This is a league for the dedicated baseball fan.
 
Rotisserie
 
I also play a Rotisserie-style league, the Hot Stove, which aims to mirror the real process of being an MLB GM. I’ve played it for the past two years, and it has been a lot of fun and extremely addictive – the fantasy baseball equivalent of Championship Manager, if you will.
 
In our Rotisserie league, teams accumilate totals for five hitting stats (AVG, R, RBIs, HR, SB) and five pitching stats (W, SV, K, ERA, WHIP).
 
There are 16 teams in our league, so the team with the most runs, for example, gets 16 points. The team with the second-most gets 15 points, the team in third gets 14 points and so on.
 
This is done for all of the categories and the points are added up to create the standings.
 
This is good fun as you try to build a balanced team and try to pick up free agent players or make trades to increase your chances.
 
For example, you might be way ahead in HR but lacking in SB, so you will try to trade power for speed to increase your points total.
 
There’s also the tactical element of working out the best way to gain the most points – there might be some categories out of reach, but several teams you could overtake in others.
 
Dynasty league
 
The Hot Stove is also an example of a dynasty league. Whereas a lot of leagues are done once the season ends, dynasty leagues allow varying levels of management fort future seasons.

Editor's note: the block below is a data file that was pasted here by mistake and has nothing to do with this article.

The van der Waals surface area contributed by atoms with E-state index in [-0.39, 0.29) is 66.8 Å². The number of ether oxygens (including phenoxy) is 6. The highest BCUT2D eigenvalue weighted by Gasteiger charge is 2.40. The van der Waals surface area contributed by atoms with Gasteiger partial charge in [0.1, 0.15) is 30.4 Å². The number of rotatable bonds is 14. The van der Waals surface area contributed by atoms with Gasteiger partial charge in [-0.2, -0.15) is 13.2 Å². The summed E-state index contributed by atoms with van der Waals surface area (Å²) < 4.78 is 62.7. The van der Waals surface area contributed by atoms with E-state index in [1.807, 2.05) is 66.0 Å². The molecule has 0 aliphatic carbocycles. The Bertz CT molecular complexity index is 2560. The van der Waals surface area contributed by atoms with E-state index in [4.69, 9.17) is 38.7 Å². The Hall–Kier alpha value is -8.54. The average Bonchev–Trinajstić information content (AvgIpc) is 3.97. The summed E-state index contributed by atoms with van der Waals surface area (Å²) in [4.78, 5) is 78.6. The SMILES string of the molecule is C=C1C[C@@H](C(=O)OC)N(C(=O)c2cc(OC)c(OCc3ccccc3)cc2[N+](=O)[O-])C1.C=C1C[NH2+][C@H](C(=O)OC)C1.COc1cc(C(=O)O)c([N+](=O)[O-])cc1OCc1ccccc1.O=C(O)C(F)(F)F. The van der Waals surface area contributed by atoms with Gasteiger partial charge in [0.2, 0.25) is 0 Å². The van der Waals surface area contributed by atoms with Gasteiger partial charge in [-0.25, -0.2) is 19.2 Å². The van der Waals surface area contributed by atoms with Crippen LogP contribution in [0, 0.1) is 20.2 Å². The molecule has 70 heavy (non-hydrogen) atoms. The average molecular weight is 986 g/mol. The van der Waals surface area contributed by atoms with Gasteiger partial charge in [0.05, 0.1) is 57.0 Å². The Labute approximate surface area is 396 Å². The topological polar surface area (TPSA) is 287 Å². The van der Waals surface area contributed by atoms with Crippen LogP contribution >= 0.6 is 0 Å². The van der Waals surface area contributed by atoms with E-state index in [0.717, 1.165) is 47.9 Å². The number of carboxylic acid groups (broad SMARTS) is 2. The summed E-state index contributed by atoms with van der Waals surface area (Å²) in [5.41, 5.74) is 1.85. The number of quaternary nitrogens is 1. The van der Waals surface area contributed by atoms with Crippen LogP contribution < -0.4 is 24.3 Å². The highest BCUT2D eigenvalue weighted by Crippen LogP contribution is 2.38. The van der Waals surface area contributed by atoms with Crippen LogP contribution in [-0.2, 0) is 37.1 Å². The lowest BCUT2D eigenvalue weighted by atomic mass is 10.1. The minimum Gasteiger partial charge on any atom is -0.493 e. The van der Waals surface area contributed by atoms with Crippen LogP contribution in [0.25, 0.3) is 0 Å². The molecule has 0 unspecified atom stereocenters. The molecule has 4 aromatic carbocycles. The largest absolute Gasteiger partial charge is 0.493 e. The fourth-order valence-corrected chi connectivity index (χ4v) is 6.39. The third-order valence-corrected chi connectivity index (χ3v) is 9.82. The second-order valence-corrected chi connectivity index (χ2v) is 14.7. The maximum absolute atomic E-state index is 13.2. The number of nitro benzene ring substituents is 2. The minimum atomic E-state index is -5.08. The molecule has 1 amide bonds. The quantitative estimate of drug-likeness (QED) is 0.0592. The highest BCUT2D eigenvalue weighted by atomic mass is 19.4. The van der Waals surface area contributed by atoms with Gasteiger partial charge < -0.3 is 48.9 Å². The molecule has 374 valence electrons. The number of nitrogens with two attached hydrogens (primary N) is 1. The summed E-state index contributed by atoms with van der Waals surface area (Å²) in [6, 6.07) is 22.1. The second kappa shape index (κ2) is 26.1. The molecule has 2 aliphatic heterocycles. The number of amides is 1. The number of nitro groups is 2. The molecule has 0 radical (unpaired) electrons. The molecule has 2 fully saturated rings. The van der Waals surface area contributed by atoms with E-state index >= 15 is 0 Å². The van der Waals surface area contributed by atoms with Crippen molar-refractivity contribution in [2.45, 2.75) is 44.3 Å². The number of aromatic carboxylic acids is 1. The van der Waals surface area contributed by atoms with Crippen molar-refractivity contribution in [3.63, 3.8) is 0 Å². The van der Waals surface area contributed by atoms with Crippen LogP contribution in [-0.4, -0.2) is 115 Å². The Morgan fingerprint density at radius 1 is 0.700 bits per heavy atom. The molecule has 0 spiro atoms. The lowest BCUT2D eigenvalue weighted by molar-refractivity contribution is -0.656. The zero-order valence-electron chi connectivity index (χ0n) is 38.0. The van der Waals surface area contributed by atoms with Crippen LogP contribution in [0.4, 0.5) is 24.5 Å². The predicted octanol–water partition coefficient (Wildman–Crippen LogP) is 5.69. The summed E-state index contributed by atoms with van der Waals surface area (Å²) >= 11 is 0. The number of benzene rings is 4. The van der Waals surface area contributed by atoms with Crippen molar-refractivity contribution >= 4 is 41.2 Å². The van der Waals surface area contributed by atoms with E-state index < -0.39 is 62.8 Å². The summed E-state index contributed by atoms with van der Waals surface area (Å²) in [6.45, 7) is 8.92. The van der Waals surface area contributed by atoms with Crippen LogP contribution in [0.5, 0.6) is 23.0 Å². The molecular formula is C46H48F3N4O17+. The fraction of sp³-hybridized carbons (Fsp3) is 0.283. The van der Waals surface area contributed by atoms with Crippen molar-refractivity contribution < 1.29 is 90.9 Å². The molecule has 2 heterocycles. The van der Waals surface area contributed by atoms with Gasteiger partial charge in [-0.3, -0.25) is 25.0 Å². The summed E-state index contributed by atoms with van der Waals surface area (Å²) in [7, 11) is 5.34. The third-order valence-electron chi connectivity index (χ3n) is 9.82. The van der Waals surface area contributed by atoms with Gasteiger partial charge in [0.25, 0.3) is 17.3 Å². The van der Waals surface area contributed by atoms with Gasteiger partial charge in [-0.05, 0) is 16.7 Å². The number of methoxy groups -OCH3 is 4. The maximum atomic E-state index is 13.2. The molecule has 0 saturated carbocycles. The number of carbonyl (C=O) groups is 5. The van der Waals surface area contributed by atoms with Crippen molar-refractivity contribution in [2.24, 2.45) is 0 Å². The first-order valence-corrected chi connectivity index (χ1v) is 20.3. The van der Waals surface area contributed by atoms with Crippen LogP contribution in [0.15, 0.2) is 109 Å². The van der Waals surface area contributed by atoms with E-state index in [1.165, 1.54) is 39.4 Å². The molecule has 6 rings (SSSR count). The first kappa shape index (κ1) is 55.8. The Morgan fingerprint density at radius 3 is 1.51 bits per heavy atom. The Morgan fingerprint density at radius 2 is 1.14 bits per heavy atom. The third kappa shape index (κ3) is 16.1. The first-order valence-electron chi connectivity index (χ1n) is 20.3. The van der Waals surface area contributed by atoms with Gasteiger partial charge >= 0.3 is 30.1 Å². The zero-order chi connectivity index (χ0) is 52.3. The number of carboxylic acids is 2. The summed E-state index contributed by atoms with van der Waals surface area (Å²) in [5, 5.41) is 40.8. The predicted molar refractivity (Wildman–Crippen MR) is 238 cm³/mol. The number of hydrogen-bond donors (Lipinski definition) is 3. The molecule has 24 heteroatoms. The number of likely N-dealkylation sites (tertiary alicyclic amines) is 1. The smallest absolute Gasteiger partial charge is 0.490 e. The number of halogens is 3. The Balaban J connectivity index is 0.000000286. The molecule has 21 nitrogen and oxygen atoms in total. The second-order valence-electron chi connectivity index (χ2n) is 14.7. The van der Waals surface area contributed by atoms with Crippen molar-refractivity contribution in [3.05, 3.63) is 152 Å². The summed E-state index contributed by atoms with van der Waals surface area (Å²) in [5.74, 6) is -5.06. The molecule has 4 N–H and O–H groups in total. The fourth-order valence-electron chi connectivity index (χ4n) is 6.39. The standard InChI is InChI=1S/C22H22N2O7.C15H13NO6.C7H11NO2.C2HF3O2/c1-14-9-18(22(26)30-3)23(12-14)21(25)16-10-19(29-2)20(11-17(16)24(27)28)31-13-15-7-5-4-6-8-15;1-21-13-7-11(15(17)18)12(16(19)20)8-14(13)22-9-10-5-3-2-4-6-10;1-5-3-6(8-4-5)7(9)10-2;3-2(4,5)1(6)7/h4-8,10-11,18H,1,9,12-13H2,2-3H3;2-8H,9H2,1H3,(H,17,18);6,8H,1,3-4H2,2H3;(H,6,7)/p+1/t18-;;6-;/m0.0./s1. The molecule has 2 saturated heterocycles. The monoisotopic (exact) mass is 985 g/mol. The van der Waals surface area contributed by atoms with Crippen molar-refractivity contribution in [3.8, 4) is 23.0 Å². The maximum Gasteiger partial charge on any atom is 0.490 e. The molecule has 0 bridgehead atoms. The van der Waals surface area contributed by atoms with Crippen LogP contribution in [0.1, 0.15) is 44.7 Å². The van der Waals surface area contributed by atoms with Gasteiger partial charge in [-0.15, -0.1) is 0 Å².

Some leagues, for example, might allow to you to keep a certain number of players for next season and you have another draft to fill out the remainder of your roster.
 
Other leagues, such as the Hot Stove, allow managers to bid for players in a pre-season auction and sign players up to multi-year contracts under a salary limit.
 
This is great fun as you can assemble your own team and try to prove what a good GM you are by targeting the right players for the right money.
 
Much like MLB, if you are paying a big chunk of your budget to a player who sucks, you’re in trouble.
 
Another element the Hot Stove uses is the introduction of each team’s minor league sysytem. We held a 10-round draft of minor leaguers to get it rolling a few years ago and have annual drafts of five rounds so each team can stock up on young talent. There is also a one-round draft after the MLB first-year player draft.
 
Minor leaguers can be used however you want. If you do your research, you could end up with the next Ryan Braun or Evan Longoria. Maybe you want to trade away your big name players for young, cheap talent to rebuild. Maybe you’ll decide to trade away a good prospect to help you add that player for a run at the title. It really is a lot of fun!
 
Conclusion
 
Hopefully this blog won’t have put any interested players off, but prove there are a number of ways you can play fantasy baseball. I’m a big fan of H2H leagues, and my time being involved in the Hot Stove has been a lot of fun.
 
There will be plenty of other similar leagues of all types out there for you to try, so why not take a look around online and have a go. You might as well, you’re already online!
 
If you’d like to find out more about the H2H league I play in, visit http://www.rotodatabase.com/
 
The Hot Stove league isn’t looking for new players at the moment, but to get an idea of how it works, visit http://hotstoveleague.proboards102.com/index.cgi
 
As ever, if you have any comments or questions, feel free to email me at baseballfeedback@yahoo.co.uk

You may also like

10 comments

Ron December 10, 2008 - 6:01 pm